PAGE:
There are honest people of good faith who belong to the Barb City Action Committee. There really are.
However, it makes good sense to try to tease out the motives for any organized political action, especially one that launched itself out of nowhere and appears to have “shadow” members as well.
Recently I donned my thinking cap, closed my eyes, and envisioned a pack of jackals snarling at each other over the remnants of a carcass. This is the image that occurs whenever I think about TIF projects being pushed for approval by the DeKalb city council as the TIF districts approach expiration.
I think I’m onto something.
First, we have the PAC’s relationship with City of DeKalb’s paid cheerleader organization, the DeKalb Chamber of Commerce. Barb City Action Committee is the political arm of Proudly DeKalb, which is an alias of the longtime Chamber project called Renew DeKalb.
Because you can rarely, if ever, detect daylight between the city and Renew/Proudly folks, and because the PAC is vague about its goals, there’s no compelling reason to believe the founders would expend all of this energy, at this particular point in time, for the simple cause of good government.
And Renew/Proudly loves it some TIF, from the time it fought hard to get the city to buy the notorious skating rink. Now, they like the idea of building a “cultural triangle” in the city that includes a STEAM educational center.
Proudly held a “Leadership Academy” a couple months ago for potential candidates, where they emphasized the need for public bodies to work as “teams” in concert with building grand visions, and furthermore insinuated the “teams” could serve the public best by not actually listening to it.
City of DeKalb, for its part, has so far failed to wean itself off transfers from the TIF funds — almost $800,000 this year alone — into its General Fund for operations.
TIF District 2 expires in 2018, TIF 1/Central Area in 2020. I anticipate there will be a push for TIF 2 to be extended another 12 years, and for Central Area to be replaced with one or more new districts. This is because they are large, dependable slush funds for pet projects; Central Area alone has generated more than $160 million during its lifetime. (If you listen to the mayor, you know he’s already laying the groundwork for new TIFs with talk of future “pocket TIFs.”) Interested parties, like the ones involved in College Town Partners, could benefit from a TIF assist in the continued pursuit of retail development in the Fifth Ward near the river, and in the so-called Hillcrest Neighborhood near Greek Row — just to name a couple projects I’ve seen laid out in emails obtained through the Freedom of Information Act.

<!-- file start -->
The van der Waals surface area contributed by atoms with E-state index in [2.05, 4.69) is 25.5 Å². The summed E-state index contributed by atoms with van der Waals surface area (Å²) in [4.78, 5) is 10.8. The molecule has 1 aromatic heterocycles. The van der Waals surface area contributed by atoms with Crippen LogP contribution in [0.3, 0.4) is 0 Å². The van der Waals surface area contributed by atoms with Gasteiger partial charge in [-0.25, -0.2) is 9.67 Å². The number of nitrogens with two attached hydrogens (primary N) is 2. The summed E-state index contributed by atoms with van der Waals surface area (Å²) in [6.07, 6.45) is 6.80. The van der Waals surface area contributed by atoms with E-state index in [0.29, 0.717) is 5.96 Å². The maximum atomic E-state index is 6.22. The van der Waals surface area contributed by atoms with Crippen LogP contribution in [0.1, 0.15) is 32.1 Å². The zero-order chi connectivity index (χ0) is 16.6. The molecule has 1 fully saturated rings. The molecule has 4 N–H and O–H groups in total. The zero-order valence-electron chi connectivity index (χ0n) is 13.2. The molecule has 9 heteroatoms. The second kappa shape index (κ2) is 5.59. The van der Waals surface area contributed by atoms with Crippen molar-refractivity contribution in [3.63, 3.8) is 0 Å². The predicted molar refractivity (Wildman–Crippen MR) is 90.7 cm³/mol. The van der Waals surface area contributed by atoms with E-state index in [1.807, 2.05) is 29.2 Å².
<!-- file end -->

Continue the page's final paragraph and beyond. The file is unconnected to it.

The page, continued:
The trouble is, a new TIF district is probably a no-go without District 428’s enormous contributions to the property tax increment, as we saw a couple years ago when the city tried to get a TIF district approved for South Fourth Street and the district balked at participating. The district is strapped, and trying to act responsibly.
But what if there were an organization dedicated to packing both the city council and the board of education with — if not actual diehard TIF fans — at least people who are seen as potentially sympathetic or compliant? That’s what I think Barb City Action Committee is about.
Does this mean nobody should vote for any candidate who has been chosen by the PAC? No, it does not. Personally, I would not rule out voting for a PAC-endorsed person, because I don’t think many of the candidates the PAC lays claim to seem particularly thrilled about it, and I don’t know of anyone who has actually accepted money for campaigning.
Still, the associations and motivations are worth a few questions at the candidates’ forums, don’t you think?